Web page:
wings and things

Anzac Day

Today is Anzac Day (fyi so I went into town this morning to join Anthony for the nursing home’s memorial ceremony. Many of his forbears fought in various wars and he has always become very emotional, as his mother used to, on this day of remembrance, so I wanted to make sure he was okay.

I was surprised to find that he wasn’t particularly interested. The ceremony was an abbreviation of those held elsewhere, probably due to having to fit it in between breakfast and lunch routines, and the usual under-staffing on a public holiday. I sat next to Ants with my hand on his arm during the service but now that he is so bowed over (partly due to Parkinson’s disease and partly due to his spinal condition) he no longer looks up so I had to kind of hold his head up when the flag was raised.

By 11am we were back in Anthony’s room and he was very wobbly (‘wobbly’ is the term we coined some years ago to describe what happens when PD is in full force; his eyes become glazed, he begins to dribble, and he can’t move, talk, focus without prompting). A nurse came in at 11.10am to give him his 11am pill but none of his meds seem to work like they used to so I had to feed him his lunch using a spoon. Like all of the residents in the high care wing of the nursing home, he has to wear a bib. We bantered a bit (well I did) about me having to feed him like a baby and that garnered a small smile from him.

By 1pm, I wanted to go home to my chores and said so. Anthony briefly rallied asking why he couldn’t come too and (for the zillionth time) I explained that, as it was already the afternoon, he would just get more wobbly and too heavy for me blah blah, and he gave me the usual stony look. I then reassured him that I would bring him home tomorrow morning because my youngest brother is visiting with his youngest son.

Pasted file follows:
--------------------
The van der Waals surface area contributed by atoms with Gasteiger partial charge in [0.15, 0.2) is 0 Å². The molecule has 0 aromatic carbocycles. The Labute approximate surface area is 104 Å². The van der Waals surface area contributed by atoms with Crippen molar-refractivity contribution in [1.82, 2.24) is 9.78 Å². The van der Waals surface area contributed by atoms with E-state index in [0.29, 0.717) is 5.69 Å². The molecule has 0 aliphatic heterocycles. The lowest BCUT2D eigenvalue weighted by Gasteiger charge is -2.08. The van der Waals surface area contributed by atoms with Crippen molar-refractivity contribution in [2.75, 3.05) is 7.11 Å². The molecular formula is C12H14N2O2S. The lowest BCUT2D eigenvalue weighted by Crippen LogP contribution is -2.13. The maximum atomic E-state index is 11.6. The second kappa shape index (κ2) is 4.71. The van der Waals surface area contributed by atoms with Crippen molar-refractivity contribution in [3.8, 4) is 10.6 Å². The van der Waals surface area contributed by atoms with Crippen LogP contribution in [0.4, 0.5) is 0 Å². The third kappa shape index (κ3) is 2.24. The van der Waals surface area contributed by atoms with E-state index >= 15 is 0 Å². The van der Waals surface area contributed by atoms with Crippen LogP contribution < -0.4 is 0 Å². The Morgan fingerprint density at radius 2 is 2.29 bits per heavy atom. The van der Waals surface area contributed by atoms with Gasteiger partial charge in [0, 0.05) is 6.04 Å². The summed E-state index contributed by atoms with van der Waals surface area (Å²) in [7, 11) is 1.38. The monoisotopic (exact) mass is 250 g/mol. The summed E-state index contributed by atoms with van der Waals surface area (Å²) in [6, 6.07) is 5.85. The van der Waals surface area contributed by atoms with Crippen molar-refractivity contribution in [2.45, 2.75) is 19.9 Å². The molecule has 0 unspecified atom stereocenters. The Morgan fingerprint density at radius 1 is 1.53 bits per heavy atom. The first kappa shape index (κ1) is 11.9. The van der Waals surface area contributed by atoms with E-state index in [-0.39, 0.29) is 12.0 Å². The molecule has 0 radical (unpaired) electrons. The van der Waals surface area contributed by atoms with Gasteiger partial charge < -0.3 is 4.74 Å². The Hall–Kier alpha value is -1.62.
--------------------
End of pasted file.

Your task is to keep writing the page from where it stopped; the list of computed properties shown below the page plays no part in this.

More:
Tonight I rang Ants at about 6pm and he answered it (yay!) but I had to shout because he has forgotten that he has to hold the receiver to his ear, despite how many times I have showed him how. I could hear his voice saying ‘hello’ but as if from a great distance, so I yelled, “PUT THE PHONE NEXT TO YOUR EAR!” He finally did so and this was our conversation:

Me: It’s ME, Julie, your wife!
Anthony: I don’t know where Julie is.
Me: I’m Julie – it’s me, Ants!
Anthony: Oh, Jules ….
Me: I’m just ringing to say good night.
Anthony: Tonight?
Me: I’m ringing to say good night, Ants.
Anthony: Oh that’s very sweet of you.
Me: So I’ll see you tomorrow morning, okay?
Anthony: Where are you?
Me: I’m home.
Anthony: Is Mum with you? (He meant his own mother who died decades ago).
Me: No, but Ming is. So I’m saying good night and I love you.
Anthony: I … you … bye….

Next year will be the 100th anniversary of ANZAC day and I wonder if Anthony will still be here. If he is, I know for sure that he will not remember what the day commemorates because once dementia kicks in, it kicks hard and that is what is already happening.